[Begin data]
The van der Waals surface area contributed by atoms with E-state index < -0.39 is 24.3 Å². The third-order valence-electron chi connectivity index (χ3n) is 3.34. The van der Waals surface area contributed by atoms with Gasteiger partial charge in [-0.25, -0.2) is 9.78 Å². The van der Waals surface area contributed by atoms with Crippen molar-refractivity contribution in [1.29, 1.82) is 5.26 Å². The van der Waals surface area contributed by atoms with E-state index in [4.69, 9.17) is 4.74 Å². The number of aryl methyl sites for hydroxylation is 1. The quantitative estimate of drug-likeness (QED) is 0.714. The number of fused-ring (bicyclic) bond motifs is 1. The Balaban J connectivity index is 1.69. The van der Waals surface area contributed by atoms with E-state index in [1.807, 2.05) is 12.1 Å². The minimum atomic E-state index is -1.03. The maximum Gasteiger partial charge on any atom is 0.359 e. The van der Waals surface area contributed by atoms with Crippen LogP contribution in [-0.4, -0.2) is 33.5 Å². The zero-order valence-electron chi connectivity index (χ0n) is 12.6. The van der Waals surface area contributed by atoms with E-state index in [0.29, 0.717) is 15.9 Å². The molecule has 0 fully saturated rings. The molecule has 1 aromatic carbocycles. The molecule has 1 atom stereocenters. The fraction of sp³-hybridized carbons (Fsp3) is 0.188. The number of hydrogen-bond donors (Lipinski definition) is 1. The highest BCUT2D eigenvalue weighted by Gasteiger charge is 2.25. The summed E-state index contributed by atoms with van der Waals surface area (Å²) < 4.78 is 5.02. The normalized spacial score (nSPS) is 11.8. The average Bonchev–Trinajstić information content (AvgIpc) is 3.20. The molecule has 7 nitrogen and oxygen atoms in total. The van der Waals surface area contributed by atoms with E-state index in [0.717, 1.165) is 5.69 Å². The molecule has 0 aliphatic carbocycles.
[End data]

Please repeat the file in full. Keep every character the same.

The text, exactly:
The van der Waals surface area contributed by atoms with E-state index < -0.39 is 24.3 Å². The third-order valence-electron chi connectivity index (χ3n) is 3.34. The van der Waals surface area contributed by atoms with Gasteiger partial charge in [-0.25, -0.2) is 9.78 Å². The van der Waals surface area contributed by atoms with Crippen molar-refractivity contribution in [1.29, 1.82) is 5.26 Å². The van der Waals surface area contributed by atoms with E-state index in [4.69, 9.17) is 4.74 Å². The number of aryl methyl sites for hydroxylation is 1. The quantitative estimate of drug-likeness (QED) is 0.714. The number of fused-ring (bicyclic) bond motifs is 1. The Balaban J connectivity index is 1.69. The van der Waals surface area contributed by atoms with E-state index in [1.807, 2.05) is 12.1 Å². The minimum atomic E-state index is -1.03. The maximum Gasteiger partial charge on any atom is 0.359 e. The van der Waals surface area contributed by atoms with Crippen LogP contribution in [-0.4, -0.2) is 33.5 Å². The zero-order valence-electron chi connectivity index (χ0n) is 12.6. The van der Waals surface area contributed by atoms with E-state index in [0.29, 0.717) is 15.9 Å². The molecule has 0 fully saturated rings. The molecule has 1 aromatic carbocycles. The molecule has 1 atom stereocenters. The fraction of sp³-hybridized carbons (Fsp3) is 0.188. The number of hydrogen-bond donors (Lipinski definition) is 1. The highest BCUT2D eigenvalue weighted by Gasteiger charge is 2.25. The summed E-state index contributed by atoms with van der Waals surface area (Å²) < 4.78 is 5.02. The normalized spacial score (nSPS) is 11.8. The average Bonchev–Trinajstić information content (AvgIpc) is 3.20. The molecule has 7 nitrogen and oxygen atoms in total. The van der Waals surface area contributed by atoms with E-state index in [0.717, 1.165) is 5.69 Å². The molecule has 0 aliphatic carbocycles.